Friday, February 18, 2011

Harpoon Heads with Copper Endblades

Antler and copper harpoon head
So I was able to get that little harpoon head done that I promised myself I would finish yesterday.  Mostly.  I'm still fussing over the patina on the copper endblade and the rivets, but that's mostly waiting to see what sort of colour I'll get from the red wine vinegar and Miracle Gro solution.  The thing is assembled, and I can focus on other pieces.  This is reproduction #10 of 17 in the Central Arctic set that is based on Inuit artifacts in the Canadian Museum of Civilization.

Its quite small - 7.7 cm long x 2.3 cm wide across the endblade

I'm still fussing with the patina
The smaller, white harpoon head is the finished one.  The larger brown head is part of a complete harpoon, so it can't be called finished until the rest of the harpoon is assembled.  You can see the original artifacts that they are based on in the CMC's online artifact catalog:

This one needs a harpoon
It looks like the harpoon head from the complete harpoon might actually have a steel endblade, but for the reproduction I'll be using copper.  There is another harpoon head in this set which will have a steel endblade, so that material will be represented there.

Riveting work!
I'm enjoying making all these metal pieces, especially the rivets.  Its good practice.  I've made copper riveted pieces in the past, but never so many at once and they can be tricky to make, especially in material that is softer than the rivet.  If you get impatient with hammering the rivets in a soft material, like antler or slate, the rivet can crack the piece that you are working on as it expands in the hole.  Which really sucks, because the rivets are often the final step and breaking a piece just when you think its finished can be a nightmare.  Fortunately, that didn't happen here and I've been careful to drill the rivet heads with a small dimple before hammering to help the heads expand outward.  Then I hammer them very lightly and periodically file the heads with a metal file to help remove excess metal while tapping the head into the right shape and smoothing it down against the antler.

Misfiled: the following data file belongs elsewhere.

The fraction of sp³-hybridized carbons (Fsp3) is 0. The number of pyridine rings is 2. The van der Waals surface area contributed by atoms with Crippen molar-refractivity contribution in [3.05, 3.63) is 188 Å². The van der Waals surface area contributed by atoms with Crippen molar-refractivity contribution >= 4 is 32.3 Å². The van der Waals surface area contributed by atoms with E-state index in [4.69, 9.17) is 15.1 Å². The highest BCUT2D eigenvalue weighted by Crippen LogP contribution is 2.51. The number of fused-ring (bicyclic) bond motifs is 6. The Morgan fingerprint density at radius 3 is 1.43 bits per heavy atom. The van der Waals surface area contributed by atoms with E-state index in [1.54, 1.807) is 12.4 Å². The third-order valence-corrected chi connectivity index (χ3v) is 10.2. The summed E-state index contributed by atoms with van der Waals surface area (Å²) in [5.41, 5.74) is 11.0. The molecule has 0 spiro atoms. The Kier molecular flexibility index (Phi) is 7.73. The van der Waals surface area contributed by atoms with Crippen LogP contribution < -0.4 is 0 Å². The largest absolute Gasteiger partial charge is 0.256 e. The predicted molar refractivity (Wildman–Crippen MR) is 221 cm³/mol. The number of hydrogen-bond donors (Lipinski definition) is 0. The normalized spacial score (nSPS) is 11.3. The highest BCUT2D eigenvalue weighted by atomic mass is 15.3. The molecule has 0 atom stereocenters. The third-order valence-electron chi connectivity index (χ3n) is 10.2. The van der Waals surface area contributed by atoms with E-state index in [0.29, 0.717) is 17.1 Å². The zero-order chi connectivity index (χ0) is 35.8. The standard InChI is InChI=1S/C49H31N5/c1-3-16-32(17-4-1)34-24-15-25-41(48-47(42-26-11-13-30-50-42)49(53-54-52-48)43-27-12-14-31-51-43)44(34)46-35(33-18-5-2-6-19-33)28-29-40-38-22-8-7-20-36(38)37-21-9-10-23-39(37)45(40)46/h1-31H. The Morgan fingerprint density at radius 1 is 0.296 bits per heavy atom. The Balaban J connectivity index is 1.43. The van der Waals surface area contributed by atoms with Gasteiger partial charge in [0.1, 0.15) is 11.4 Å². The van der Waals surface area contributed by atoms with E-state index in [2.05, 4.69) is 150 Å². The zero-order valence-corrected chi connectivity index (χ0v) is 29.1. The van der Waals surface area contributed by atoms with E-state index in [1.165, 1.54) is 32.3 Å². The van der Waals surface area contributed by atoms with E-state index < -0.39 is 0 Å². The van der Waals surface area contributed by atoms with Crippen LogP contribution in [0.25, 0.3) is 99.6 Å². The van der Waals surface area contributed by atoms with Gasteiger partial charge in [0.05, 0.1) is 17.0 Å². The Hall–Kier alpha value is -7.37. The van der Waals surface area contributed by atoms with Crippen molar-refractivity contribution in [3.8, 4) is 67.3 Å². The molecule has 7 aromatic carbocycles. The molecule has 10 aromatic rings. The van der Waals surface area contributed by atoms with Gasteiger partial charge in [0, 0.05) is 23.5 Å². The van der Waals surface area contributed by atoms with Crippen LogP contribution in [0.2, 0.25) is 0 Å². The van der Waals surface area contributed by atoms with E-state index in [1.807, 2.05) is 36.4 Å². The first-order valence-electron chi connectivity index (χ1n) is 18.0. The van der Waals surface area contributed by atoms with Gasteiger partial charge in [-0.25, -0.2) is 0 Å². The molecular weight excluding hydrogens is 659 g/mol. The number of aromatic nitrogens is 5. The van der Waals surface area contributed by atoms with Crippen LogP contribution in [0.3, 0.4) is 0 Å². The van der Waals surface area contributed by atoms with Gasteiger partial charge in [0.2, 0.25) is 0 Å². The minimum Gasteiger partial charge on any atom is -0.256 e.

seems small
This is quite a small harpoon head, only 7.7 cm long and 2.3 cm wide across the widest part of the endblade.  Based on the proportions in the reference photos, I made the antler harpoon head about 3.8 cm long.  Together with the large endblade it seems like a functional harpoon head, but if the antler was found on its own, it would be tempting to call it a miniature.  The reproduction that I've shown here is based on an Inuit artifact, but small harpoon heads were common amongst earlier Palaeoeskimo collections as well.  Robert Park and Pauline Mousseau published an excellent paper in 2003 called How Small Is Too Small: Dorset Culture "Miniature" Harpoon Heads, which deals with awkwardly sized harpoon heads in Palaeoeskimo sites.  They found that a lot of very small harpoon heads could have been functional.

Photo Credits: Tim Rast

No comments:

Post a Comment

Related Posts with Thumbnails